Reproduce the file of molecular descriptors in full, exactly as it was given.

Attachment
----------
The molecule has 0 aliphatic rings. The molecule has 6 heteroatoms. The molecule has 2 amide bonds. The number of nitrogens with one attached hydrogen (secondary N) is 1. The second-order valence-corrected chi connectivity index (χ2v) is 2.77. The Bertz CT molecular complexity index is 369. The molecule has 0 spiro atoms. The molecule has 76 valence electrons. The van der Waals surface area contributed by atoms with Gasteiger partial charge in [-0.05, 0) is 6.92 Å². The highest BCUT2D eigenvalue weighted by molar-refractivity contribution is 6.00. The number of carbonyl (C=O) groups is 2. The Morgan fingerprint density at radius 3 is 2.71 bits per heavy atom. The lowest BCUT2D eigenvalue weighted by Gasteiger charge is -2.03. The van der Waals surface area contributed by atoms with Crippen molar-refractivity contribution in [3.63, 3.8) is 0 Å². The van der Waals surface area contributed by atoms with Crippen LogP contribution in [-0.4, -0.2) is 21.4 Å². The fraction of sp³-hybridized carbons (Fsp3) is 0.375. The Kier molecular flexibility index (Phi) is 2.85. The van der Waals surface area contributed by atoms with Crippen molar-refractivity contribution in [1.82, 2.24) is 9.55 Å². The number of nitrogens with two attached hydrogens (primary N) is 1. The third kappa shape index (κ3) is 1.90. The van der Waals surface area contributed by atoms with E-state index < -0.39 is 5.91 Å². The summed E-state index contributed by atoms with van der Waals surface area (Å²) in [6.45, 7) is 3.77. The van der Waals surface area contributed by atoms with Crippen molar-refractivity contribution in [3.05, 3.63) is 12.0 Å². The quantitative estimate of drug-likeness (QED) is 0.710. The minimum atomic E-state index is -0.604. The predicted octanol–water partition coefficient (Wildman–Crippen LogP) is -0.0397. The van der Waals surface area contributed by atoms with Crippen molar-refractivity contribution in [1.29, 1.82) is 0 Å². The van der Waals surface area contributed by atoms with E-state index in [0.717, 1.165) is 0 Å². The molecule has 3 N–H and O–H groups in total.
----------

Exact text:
The molecule has 0 aliphatic rings. The molecule has 6 heteroatoms. The molecule has 2 amide bonds. The number of nitrogens with one attached hydrogen (secondary N) is 1. The second-order valence-corrected chi connectivity index (χ2v) is 2.77. The Bertz CT molecular complexity index is 369. The molecule has 0 spiro atoms. The molecule has 76 valence electrons. The van der Waals surface area contributed by atoms with Gasteiger partial charge in [-0.05, 0) is 6.92 Å². The highest BCUT2D eigenvalue weighted by molar-refractivity contribution is 6.00. The number of carbonyl (C=O) groups is 2. The Morgan fingerprint density at radius 3 is 2.71 bits per heavy atom. The lowest BCUT2D eigenvalue weighted by Gasteiger charge is -2.03. The van der Waals surface area contributed by atoms with Crippen molar-refractivity contribution in [3.63, 3.8) is 0 Å². The van der Waals surface area contributed by atoms with Crippen LogP contribution in [-0.4, -0.2) is 21.4 Å². The fraction of sp³-hybridized carbons (Fsp3) is 0.375. The Kier molecular flexibility index (Phi) is 2.85. The van der Waals surface area contributed by atoms with Crippen molar-refractivity contribution in [1.82, 2.24) is 9.55 Å². The number of nitrogens with two attached hydrogens (primary N) is 1. The third kappa shape index (κ3) is 1.90. The van der Waals surface area contributed by atoms with E-state index < -0.39 is 5.91 Å². The summed E-state index contributed by atoms with van der Waals surface area (Å²) in [6.45, 7) is 3.77. The van der Waals surface area contributed by atoms with Crippen molar-refractivity contribution in [3.05, 3.63) is 12.0 Å². The quantitative estimate of drug-likeness (QED) is 0.710. The minimum atomic E-state index is -0.604. The predicted octanol–water partition coefficient (Wildman–Crippen LogP) is -0.0397. The van der Waals surface area contributed by atoms with Crippen molar-refractivity contribution in [1.29, 1.82) is 0 Å². The van der Waals surface area contributed by atoms with E-state index in [0.717, 1.165) is 0 Å². The molecule has 3 N–H and O–H groups in total.